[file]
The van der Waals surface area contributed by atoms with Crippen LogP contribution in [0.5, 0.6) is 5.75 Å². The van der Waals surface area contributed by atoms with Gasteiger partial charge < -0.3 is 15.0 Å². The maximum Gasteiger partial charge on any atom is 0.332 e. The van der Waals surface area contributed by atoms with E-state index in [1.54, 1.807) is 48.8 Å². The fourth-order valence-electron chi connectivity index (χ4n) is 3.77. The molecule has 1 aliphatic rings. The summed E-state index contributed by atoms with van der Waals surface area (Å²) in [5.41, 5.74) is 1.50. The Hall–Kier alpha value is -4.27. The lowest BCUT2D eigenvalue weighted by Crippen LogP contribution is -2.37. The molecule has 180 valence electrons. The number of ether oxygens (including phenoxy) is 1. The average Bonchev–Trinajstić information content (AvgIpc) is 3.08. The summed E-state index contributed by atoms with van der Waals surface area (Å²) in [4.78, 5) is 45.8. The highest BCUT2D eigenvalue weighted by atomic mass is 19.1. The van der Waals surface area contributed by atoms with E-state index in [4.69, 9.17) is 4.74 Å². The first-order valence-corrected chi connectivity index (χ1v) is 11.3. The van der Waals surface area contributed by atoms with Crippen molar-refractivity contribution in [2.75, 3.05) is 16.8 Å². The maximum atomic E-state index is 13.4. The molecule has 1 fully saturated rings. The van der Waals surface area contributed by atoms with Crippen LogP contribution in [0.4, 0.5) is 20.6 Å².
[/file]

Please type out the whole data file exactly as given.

The van der Waals surface area contributed by atoms with Crippen LogP contribution in [0.5, 0.6) is 5.75 Å². The van der Waals surface area contributed by atoms with Gasteiger partial charge < -0.3 is 15.0 Å². The maximum Gasteiger partial charge on any atom is 0.332 e. The van der Waals surface area contributed by atoms with E-state index in [1.54, 1.807) is 48.8 Å². The fourth-order valence-electron chi connectivity index (χ4n) is 3.77. The molecule has 1 aliphatic rings. The summed E-state index contributed by atoms with van der Waals surface area (Å²) in [5.41, 5.74) is 1.50. The Hall–Kier alpha value is -4.27. The lowest BCUT2D eigenvalue weighted by Crippen LogP contribution is -2.37. The molecule has 180 valence electrons. The number of ether oxygens (including phenoxy) is 1. The average Bonchev–Trinajstić information content (AvgIpc) is 3.08. The summed E-state index contributed by atoms with van der Waals surface area (Å²) in [4.78, 5) is 45.8. The highest BCUT2D eigenvalue weighted by atomic mass is 19.1. The van der Waals surface area contributed by atoms with E-state index in [4.69, 9.17) is 4.74 Å². The first-order valence-corrected chi connectivity index (χ1v) is 11.3. The van der Waals surface area contributed by atoms with Crippen molar-refractivity contribution in [2.75, 3.05) is 16.8 Å². The maximum atomic E-state index is 13.4. The molecule has 1 fully saturated rings. The van der Waals surface area contributed by atoms with Crippen LogP contribution in [0.4, 0.5) is 20.6 Å².